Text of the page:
5 Things to Know About the Home Depot Credit Card

There's special financing on big purchases. But it's not a true 0% offer, and you won't earn any ongoing rewards.
Paul Soucy
Kimberly Palmer
By Kimberly Palmer and  Paul Soucy 

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There’s something appealing about strolling through Home Depot’s wide aisles, dreaming of home improvement projects that might be in your future. Unfortunately, The Home Depot Consumer Credit Card doesn’t elicit the same good vibes, despite its $0 annual fee.

The Home Depot Consumer Credit Card
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That’s because the store-branded card doesn't earn ongoing rewards and offers little in the way of perks. Even the most loyal Home Depot fan would probably be better off with a flat-rate cash-back or rewards card.

Here are five things to know about The Home Depot Consumer Credit Card:

1. It offers deferred interest (but not 0%)

The Home Depot Consumer Credit Card can help you finance a big home project; in fact, that's its primary selling point. It offers six months of deferred interest on purchases of $299 or more.

Be aware, however, that there's a difference between deferred interest and a true 0% intro APR offer. With the former, interest is accruing in the background during the introductory period. With the latter, the interest rate during the intro period is literally 0% — no interest is accruing at all. This makes a big difference it you get to the end of the intro period and you haven't paid off the balance completely.

With The Home Depot Consumer Credit Card, if you fail to pay off the balance completely by the six-month mark, you’ll be charged all the interest that was adding up from the day you made the purchase. That could end up being an expensive oversight. By contrast, with a 0% offer, you will pay interest only on the remaining balance and only going forward.

If you can qualify for a card with a true 0% introductory APR offer that lasts 12 months or longer, you’d be better off. The BankAmericard® credit card is a great alternative. You get 0% intro APR on Purchases for 21 billing cycles and 0% intro APR on Balance Transfers for 21 billing cycles for any balance transfers made in the first 60 days, and then the ongoing APR of 15.74%-25.74% Variable APR .

Or if you're seeking to earn rewards on your purchase, the Chase Freedom Unlimited® is also a good pick. It offers an intro 0% intro APR for 15 months on purchases and balance transfers, and then the ongoing APR of 19.74%-28.49% Variable APR. Plus, it earns rewards. At Home Depot, you'd earn 1.5% cash back with the card.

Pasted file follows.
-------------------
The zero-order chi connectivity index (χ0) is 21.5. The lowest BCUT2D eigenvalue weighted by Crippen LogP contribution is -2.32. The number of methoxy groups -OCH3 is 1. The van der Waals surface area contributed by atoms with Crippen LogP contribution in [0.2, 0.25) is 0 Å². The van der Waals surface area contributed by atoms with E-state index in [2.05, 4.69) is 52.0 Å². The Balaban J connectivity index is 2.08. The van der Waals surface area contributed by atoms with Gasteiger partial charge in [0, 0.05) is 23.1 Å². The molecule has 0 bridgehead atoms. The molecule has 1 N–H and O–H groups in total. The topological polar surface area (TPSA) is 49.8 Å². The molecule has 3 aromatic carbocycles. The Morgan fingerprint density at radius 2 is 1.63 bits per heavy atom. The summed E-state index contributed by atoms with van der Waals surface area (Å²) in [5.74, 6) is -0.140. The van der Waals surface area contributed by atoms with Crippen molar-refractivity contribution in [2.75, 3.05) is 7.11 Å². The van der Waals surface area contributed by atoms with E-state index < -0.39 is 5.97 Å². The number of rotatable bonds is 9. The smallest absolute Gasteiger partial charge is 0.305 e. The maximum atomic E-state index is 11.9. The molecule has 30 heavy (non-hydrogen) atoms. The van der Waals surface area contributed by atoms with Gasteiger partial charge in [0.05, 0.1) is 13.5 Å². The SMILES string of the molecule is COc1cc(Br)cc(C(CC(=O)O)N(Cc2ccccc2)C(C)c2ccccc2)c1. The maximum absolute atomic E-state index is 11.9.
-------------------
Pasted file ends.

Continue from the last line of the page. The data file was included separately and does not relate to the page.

2. You won't want to carry a balance

Even if you don't take advantage of the deferred interest offer, you'll want to avoid carrying a balance from month to month. As with many store-branded credit cards, the ongoing interest rate can be quite high. The ongoing APR is 17.99%, 21.99%, 25.99%, or 26.99%, Variable.

3. New cardholders enjoy a modest discount

On new accounts, The Home Depot Consumer Credit Card offers $25 off purchases of $25 to $299, $50 purchases of $300 to $999, or $100 off purchases of $1,000 or more. That's not nothing.

Lowe's Advantage Card
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Still, unlike many store-branded credit cards, there are no ongoing rewards for in-store purchases. You can do better.

For example, if you're a do-it-yourselfer and you're not loyal to Home Depot, the Lowe's Advantage Card offers 5% off eligible store purchases, earning it a place among NerdWallet's best store credit cards. For purchases of $299 and up, you can choose either the 5% discount or a similar deferred interest offer.

4. Cardholders enjoy a longer return period and exclusive offers

Frequent Home Depot shoppers might benefit from the fact that hassle-free returns are offered for one year with the card, which is four times longer than you'd normally get on Home Depot purchases. That could come in handy, especially on large purchases that you end up regretting later.

During special promotions, cardholders can also qualify for up to 24-month financing.

5. Home Depot offers a separate card for bigger projects

Home Depot also offers the Home Depot Project Loan Card, which allows cardholders to borrow up to $55,000 for big improvement projects. As of February 2023, you might be able to qualify for a loan as low as 7.42%, but your actual terms will vary.

It's designed to finance major projects such as kitchen or bathroom remodels and could appeal to consumers who don't have access to lower-APR loans elsewhere, such as a home equity loan.

What's next?

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